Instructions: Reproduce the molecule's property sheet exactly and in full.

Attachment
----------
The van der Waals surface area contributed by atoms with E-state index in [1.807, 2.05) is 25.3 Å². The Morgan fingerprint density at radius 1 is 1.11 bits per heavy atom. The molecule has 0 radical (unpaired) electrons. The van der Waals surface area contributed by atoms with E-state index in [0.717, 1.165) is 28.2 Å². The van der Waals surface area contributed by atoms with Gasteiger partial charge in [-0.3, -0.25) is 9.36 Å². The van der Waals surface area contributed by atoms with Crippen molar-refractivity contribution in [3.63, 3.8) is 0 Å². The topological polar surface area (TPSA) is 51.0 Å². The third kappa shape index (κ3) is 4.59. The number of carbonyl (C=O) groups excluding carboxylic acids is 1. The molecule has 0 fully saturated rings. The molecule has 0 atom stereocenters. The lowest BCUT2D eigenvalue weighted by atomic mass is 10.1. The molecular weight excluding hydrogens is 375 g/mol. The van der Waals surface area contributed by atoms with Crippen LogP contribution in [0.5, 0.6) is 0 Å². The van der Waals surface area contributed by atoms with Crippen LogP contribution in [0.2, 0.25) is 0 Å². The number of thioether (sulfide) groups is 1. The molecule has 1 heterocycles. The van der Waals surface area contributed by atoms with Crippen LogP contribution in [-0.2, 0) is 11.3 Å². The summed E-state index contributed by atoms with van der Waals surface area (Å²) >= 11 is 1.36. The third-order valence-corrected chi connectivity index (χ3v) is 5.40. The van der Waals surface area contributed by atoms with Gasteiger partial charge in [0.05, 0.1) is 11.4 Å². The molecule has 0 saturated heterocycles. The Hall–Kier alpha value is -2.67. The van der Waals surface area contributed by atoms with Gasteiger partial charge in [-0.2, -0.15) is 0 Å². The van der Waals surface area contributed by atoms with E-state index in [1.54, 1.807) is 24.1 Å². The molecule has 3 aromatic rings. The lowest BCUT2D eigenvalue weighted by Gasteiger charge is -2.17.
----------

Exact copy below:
The van der Waals surface area contributed by atoms with E-state index in [1.807, 2.05) is 25.3 Å². The Morgan fingerprint density at radius 1 is 1.11 bits per heavy atom. The molecule has 0 radical (unpaired) electrons. The van der Waals surface area contributed by atoms with E-state index in [0.717, 1.165) is 28.2 Å². The van der Waals surface area contributed by atoms with Gasteiger partial charge in [-0.3, -0.25) is 9.36 Å². The van der Waals surface area contributed by atoms with Crippen molar-refractivity contribution in [3.63, 3.8) is 0 Å². The topological polar surface area (TPSA) is 51.0 Å². The third kappa shape index (κ3) is 4.59. The number of carbonyl (C=O) groups excluding carboxylic acids is 1. The molecule has 0 fully saturated rings. The molecule has 0 atom stereocenters. The lowest BCUT2D eigenvalue weighted by atomic mass is 10.1. The molecular weight excluding hydrogens is 375 g/mol. The van der Waals surface area contributed by atoms with Crippen LogP contribution in [0.5, 0.6) is 0 Å². The van der Waals surface area contributed by atoms with Crippen LogP contribution in [0.2, 0.25) is 0 Å². The number of thioether (sulfide) groups is 1. The molecule has 1 heterocycles. The van der Waals surface area contributed by atoms with Crippen LogP contribution in [-0.2, 0) is 11.3 Å². The summed E-state index contributed by atoms with van der Waals surface area (Å²) >= 11 is 1.36. The third-order valence-corrected chi connectivity index (χ3v) is 5.40. The van der Waals surface area contributed by atoms with Gasteiger partial charge in [0.05, 0.1) is 11.4 Å². The molecule has 0 saturated heterocycles. The Hall–Kier alpha value is -2.67. The van der Waals surface area contributed by atoms with Gasteiger partial charge in [-0.2, -0.15) is 0 Å². The van der Waals surface area contributed by atoms with E-state index in [1.54, 1.807) is 24.1 Å². The molecule has 3 aromatic rings. The lowest BCUT2D eigenvalue weighted by Gasteiger charge is -2.17.